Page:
The HoHouse Purchase
Written by Flat Hat Editorial Board|
March 25, 2013
Friday, March 22, College of William and Mary President Taylor Reveley sent a campus-wide email to announce that the College purchased the Hospitality House on Richmond Road. Currently a hotel with 318 rooms and 370 parking spaces, the College hopes to use it for student housing needs next semester. While we have concerns about incorporating the Hospitality House into the College, we ultimately believe it will be an overall benefit for the community.
In order for the College to remain competitive, it must grow, and the commonwealth of Virginia demands that it grow. Looking around campus, it is evident that there is not much space left for the construction of new buildings, academic and residential alike. The best move for the College is to buy and convert existing structures, rather than to try building new ones. As Planning Commission member Chris Connolly ’15 emphasized earlier this year, redevelopment is the future of Williamsburg. The College is choosing a proactive path for the city by redeveloping an establishment.
The immediate benefits of the Hospitality House will be the increased number of rooms and parking spots available. Expanded options for housing will open up space, allowing the College to make needed renovations to other residence halls. The lack of a waiting list will make the process of securing housing easier for students, and although adding a few hundred parking spots will not solve the campus’s complicated parking problem, we expect it will improve it somewhat. Specifically, we hope it lowers parking fees, which are expensive and don’t guarantee you a parking spot close to your destination, and we hope it increases spaces for more day-student and residential parking.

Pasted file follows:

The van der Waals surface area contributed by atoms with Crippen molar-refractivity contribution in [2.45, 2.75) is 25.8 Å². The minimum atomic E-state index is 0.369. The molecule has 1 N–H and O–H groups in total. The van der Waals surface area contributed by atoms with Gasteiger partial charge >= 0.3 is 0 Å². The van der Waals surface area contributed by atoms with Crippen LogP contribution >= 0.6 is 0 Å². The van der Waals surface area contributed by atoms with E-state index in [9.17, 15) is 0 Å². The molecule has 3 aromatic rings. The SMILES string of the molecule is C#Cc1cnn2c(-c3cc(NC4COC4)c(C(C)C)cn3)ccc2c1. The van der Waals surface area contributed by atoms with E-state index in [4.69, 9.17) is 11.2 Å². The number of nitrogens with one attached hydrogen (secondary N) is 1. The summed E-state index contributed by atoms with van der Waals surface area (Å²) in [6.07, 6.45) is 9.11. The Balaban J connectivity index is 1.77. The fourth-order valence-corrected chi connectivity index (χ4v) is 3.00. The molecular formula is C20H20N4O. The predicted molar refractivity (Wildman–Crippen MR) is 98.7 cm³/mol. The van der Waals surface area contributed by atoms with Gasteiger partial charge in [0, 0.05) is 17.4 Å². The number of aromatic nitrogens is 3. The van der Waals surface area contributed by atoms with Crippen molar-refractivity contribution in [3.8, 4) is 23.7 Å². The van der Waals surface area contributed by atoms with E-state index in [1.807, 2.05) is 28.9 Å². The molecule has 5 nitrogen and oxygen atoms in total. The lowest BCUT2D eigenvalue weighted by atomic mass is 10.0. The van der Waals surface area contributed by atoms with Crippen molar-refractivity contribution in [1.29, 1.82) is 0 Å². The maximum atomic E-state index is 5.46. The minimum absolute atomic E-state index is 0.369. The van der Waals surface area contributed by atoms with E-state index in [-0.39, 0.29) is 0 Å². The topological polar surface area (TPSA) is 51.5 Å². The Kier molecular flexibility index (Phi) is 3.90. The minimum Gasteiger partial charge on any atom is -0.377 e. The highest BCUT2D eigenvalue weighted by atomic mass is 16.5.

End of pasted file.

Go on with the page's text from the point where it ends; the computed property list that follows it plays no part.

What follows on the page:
Town-gown relations have always been an issue for the community, but we hope the purchase of the Hospitality House, and thus increased options for on-campus housing, will diminish some of the tension. With more students living on campus, the spread of students in neighborhoods might decrease, helping to ease the often-tense relationships between citizens and students.
Even with the benefits the Hospitality House will bring, we have concerns about its future integration. Will the College really be able fill all the rooms in the Hospitality House? Although opting out of student housing is no longer possible, supply could exceed demand. And how enthusiastic will students be to live in the Hospitality House? Specifics remain up in the air regarding how the rooms themselves will be altered to accommodate students. Unanswered questions coupled with rapidly approaching housing application deadlines may make students reluctant to choose the Hospitality House.
To successfully integrate the Hospitality House into the student housing structure, the College should work to make it an attractive option by taking student opinion into account and providing students with information as quickly as possible.